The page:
At the same time, an attacker simply lures the gullible users to a specially crafted malicious website or sends out a mass mailing of an infected PDF. Despite having been told thousands of times before not to open attachments from people you don’t know (or that you don’t expect), you just know that someone will do it anyway. And really, all it takes is a single user to take leave of their senses to create a backdoor into your network. I would also like to point out, because this thought seems to float around a lot, that no amount of Group Policy settings will change the outcome. What you need is user sensibility and proper endpoint protection.

Considering the above point and observing the evolution of the purpose behind botnet malware, it becomes clear that the shift is financially motivated. A few years ago botnets were used mostly for DDOS purposes, but ever since there has been a change towards monetary gain. From basic DDOS, the botnets were deployed to make money through click-advertisement programs and surfing behavior studies. After that came the stealing of financial information, often leading to credit card fraud, and identity theft. Currently we’re seeing the re-emergence of ransomware, where user data is being held hostage until the user pays a certain amount before a deadline. If they don’t pay, their data is lost forever.

The criminals involved (often organized crime) seem to be refining their strategy. Where they once made relatively small amounts with a large number of systems they now aim to make a larger amount per system. Essentially they realized that there is a Monetary Value per Owned System, and by becoming more efficient they are raising that value per system to maximize profits.

This idea swam around in my head for a while. What would I do to make the most money? If the idea is to squeeze the most cash out of each system, then we should be looking for the systems that have the most potential cash to be stolen. For me, this ruled out the average internet user. You’d have to be very lucky to stumble onto a rich and clueless target, there just aren’t that many around. Also, how would you know that your target is actually wealthy?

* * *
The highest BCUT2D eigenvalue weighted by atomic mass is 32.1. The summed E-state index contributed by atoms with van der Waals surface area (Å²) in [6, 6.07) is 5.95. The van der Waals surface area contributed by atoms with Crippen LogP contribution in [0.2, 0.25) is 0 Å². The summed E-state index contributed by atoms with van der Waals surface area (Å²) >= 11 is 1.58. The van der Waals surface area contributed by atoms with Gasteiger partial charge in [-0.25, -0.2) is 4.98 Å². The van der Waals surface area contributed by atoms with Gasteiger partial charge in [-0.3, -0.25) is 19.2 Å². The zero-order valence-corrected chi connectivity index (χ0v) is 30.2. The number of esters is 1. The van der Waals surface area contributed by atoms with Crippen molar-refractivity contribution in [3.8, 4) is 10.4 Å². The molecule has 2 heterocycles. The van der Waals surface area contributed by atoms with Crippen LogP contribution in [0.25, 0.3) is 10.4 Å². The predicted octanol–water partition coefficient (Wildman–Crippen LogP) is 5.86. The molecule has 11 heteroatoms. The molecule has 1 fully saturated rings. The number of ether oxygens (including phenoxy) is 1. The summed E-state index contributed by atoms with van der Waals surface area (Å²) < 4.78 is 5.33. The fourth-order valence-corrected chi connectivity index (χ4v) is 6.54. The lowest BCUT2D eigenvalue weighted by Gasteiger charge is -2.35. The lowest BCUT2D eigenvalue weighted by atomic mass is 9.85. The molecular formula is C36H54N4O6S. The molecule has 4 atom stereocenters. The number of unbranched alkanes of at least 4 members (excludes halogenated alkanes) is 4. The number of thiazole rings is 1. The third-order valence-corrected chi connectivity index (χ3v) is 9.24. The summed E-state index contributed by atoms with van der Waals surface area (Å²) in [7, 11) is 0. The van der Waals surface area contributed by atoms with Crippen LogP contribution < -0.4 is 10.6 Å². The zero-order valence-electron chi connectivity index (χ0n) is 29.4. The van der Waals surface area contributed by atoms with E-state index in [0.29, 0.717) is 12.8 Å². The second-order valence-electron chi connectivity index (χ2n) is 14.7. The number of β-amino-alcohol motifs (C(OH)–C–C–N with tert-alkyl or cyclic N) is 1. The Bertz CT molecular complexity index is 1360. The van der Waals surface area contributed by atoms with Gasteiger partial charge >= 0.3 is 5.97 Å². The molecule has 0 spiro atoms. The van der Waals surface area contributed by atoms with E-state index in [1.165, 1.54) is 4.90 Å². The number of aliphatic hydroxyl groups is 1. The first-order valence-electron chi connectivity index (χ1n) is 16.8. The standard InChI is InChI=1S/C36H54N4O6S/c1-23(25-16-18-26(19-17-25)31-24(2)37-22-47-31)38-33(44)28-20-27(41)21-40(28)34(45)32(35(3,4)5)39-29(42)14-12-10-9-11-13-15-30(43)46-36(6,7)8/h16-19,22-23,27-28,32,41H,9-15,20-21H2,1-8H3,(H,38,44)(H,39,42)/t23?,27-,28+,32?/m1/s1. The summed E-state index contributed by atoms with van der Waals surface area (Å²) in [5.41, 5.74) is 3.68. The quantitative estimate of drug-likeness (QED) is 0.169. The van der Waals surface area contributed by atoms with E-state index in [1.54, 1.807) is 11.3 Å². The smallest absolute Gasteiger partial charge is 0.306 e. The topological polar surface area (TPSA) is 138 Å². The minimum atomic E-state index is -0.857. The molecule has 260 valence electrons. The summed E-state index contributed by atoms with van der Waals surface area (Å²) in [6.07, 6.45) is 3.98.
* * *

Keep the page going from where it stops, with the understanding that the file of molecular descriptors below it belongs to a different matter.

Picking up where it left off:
The answer was simple: Companies. Companies usually have deeper pockets than the average internet user and the ways to exploit them are myriad: extortion, data theft, corporate espionage, credit card fraud; you name it. There’s another upside to this approach: most companies deploy their workstations through imaging. That often means that if one workstation is vulnerable to a certain attack, chances are good that the other workstations in the network are too. More targets mean more potential access to the information I’d want. Also, in most cases the users of said workstations are a lot less motivated to be secure; its not their workstation and its not their money.

Following this logic, the future of corporate security looks grim. Workstations are a hell of a lot more tempting a target than any server; they are easier to crack and there’s a lot more of them. Administrators need to realize that attackers (both real and automated) won’t attack the shield you hold up, but rather go after the target behind the shield in any way possible. This means that the hard-shell/soft-interior methodology in securing a network is dead, and actually has been so for quite some time.

Endpoint protection will remain the name of the game, and what software vendors are doing right now isn’t working. Its a failing approach, something that’s becoming increasingly obvious with each new report of a major breach. A change needs to be made before Organized Crime realizes its full potential.